I’ve also found a wonderful lifeline with support groups on Facebook.  Some of the groups require you get permission to join. Some of them are public. And all of them have other special needs parents, or adult special needs members. It’s wonderful to hear their advice and perspective. Here are a few groups I recommend joining:

 

BigMAK’s— (Mothers of Autistic Kids) Your area may just be MAK’s, but do a Facebook search and see. In my area it required an invite be sent from a member of the group. But these ladies really are a great community of support for me.

 

Asperger Parents This is also a closed group. But when you request admission they are quick to respond. And I love this group. It’s safe and supportive and anyone to join.

 

To read more of Abbie’s articles, click here.

Asperger and Autism Parent Support Network.— This one is run by Asperger Experts. And even though it requires a paid subscription, they have been a wonderful resource for me. I learned what Asperger’s is, and a lot of how to cope with my son’s meltdowns and even help pull him out of “defense mode.. The group is lead by a man with Asperger’s who has been through it all before. Hearing his perspective is enlightening.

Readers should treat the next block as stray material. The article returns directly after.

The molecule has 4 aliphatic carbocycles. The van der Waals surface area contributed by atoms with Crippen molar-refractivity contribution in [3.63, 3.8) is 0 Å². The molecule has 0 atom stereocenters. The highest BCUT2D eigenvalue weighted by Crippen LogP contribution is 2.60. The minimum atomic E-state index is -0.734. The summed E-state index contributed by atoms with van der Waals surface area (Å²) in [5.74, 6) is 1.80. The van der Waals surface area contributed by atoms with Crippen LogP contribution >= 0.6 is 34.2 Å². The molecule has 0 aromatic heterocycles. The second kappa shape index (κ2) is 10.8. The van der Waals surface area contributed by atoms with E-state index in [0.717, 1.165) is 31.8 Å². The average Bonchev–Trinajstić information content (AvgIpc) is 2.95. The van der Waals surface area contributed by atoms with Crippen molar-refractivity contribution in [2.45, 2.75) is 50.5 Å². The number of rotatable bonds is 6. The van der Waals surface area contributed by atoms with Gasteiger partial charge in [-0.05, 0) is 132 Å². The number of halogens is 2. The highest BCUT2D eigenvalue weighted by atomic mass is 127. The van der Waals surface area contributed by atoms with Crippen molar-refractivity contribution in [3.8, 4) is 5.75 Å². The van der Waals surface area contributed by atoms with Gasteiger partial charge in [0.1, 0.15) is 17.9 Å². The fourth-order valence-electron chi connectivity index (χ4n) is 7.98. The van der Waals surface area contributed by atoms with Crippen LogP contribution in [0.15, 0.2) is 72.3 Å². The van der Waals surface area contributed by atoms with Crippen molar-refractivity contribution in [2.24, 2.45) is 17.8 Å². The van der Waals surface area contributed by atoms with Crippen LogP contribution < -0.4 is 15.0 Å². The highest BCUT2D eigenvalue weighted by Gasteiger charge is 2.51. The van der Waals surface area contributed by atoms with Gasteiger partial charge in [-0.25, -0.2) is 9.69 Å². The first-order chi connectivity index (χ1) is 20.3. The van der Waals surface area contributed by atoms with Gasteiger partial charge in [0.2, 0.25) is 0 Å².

Utah Parent Center— This is an example of a regional support group. There is one for almost every state and region. So search your area in the Facebook search bar, and see what you find. They can help you find services and support you with your child and their 504 and IEP needs at your school.

 

Good luck in your journey. I hope my experiences can help you a little. Thanks for letting me share.

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About Abbie Christianson
Abbie is a one of those women who accidentally finds herself on the PTA board. She loves to be involved, and nothing matters more to her than her family and her faith. She comes from a family with many autistic members. And now she gets to see how her mother felt raising an autistic son. As she wades into this new world, she invites us to join her. And hopefully we will all learn something new along the way. If you are a family member or have autism yourself, Abbie wants you to know that this isn't a bad thing. It's just an adjustment, and your loved one is not sick or broken. Together we will learn this new language.